The second property can be proved as follow

g  z;      
 h  z;      dz   S  z;      dz

0

0

0

0

 h  z;      dz  

0

h  z;      e H  z ;    
dz
S  z;      


d

h  z;      dz   
log  S  z;        dz
0
 dz

0
 h  z;      dz   log  S  z;      │

0

 h  z;      dz  log  S  0;       log  S  ;     

0

 h  z;      dz  log 1  log  0
0

 h  z;      dz  .
0

In term of SF, the HF of NFW distribution can be expressed as

h  z;       

g  z;      
S  z;      

h  z;       

1
d

  G  z;        
S  z;       dz

h  z;       

1
 d

   S  z;        
S  z;       dz

h  z;        

(18)

d
log  S  z;       .
dz

d    e  z
h  z;        log  e
dz  

+ z

 
.


ISSN (Print) : 2320 – 3765
ISSN (Online): 2278 – 8875

International Journal of Advanced Research in Electrical, Electronics
and Instrumentation Engineering
(An ISO 3297: 2007 Certified Organization)

Vol. 6, Issue 5, May 2017

h  z;        z      e

  z

+ z

.

Using (18), the following important results can be derived
I)

If z  0 then lim S  z;       1, so then (18) will be
z 0

h  z;       g  z;       0.
II)

If z   then lim S  z;       0, so then failure rate will be very high.
z 

4.4. Cumulative Hazard Function
The HF is not always constant and may changes with time, so the CHF can be used to check whether the HF is changing or not.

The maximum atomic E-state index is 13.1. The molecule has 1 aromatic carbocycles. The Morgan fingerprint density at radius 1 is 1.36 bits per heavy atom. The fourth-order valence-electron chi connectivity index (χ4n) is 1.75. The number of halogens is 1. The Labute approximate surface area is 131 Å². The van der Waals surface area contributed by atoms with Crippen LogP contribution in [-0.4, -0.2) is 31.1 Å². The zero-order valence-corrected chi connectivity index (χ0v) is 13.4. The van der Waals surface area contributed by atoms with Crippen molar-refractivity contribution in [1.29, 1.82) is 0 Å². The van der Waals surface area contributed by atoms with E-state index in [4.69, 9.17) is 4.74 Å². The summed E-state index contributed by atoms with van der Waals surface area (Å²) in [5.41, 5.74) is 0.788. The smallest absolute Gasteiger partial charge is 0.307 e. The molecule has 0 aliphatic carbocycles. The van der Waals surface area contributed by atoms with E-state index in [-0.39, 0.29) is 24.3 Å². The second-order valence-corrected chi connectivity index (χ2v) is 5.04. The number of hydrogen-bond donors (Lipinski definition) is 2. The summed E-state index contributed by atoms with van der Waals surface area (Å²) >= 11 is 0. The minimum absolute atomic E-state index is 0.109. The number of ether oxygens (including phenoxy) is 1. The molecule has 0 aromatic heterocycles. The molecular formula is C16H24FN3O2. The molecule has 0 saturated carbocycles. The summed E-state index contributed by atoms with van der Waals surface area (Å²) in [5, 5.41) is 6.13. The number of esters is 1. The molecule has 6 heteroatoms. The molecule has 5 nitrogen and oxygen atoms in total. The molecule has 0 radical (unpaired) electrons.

The CHF of the NFW distribution can be obtained as

H  z;        h  z;      dz,
z

0

Using the HF of NFW distribution in above equation

H  z;         z      e
z

  z

+ z

0

dz,

On solving, the following expression is obtained

H  z ;       e

  z

+ z

.

In term of SF and CDF, the CHF of NFW distribution can be expressed as

S  z;        e

 H  z ;    

H  z;        log S  z;     

H  z;        log 1  G  z;     .
4.5. Reversed Hazard Function
The reversed hazard function (RHF) plays a prominent role in reliability and health studies. Anderson et al. (1993) revealed that
the RHF plays the same role in the analysis of left-censored data as the HF plays in the analysis of right-censored data.
The RHF of NFW distribution can be obtained as

r  z;       

g  z;      
G  z;      

ISSN (Print) : 2320 – 3765
ISSN (Online): 2278 – 8875

International Journal of Advanced Research in Electrical, Electronics
and Instrumentation Engineering
(An ISO 3297: 2007 Certified Organization)

Vol. 6, Issue 5, May 2017

r  z;       

r  z;       

r  z;       

r  z;       

h  z;       S  z;      
1  S  z;      

h  z;      


1

 1
 S  z;      
h  z;      
1

  H  z ;       1
e

h  z;      

1

1
  z

   h z ;     dz 

 0

e

(19)

.

From (19) it is will-clear that, as S  z;      is decreasing, then the denomenator in (19) is increasing result in decreasing the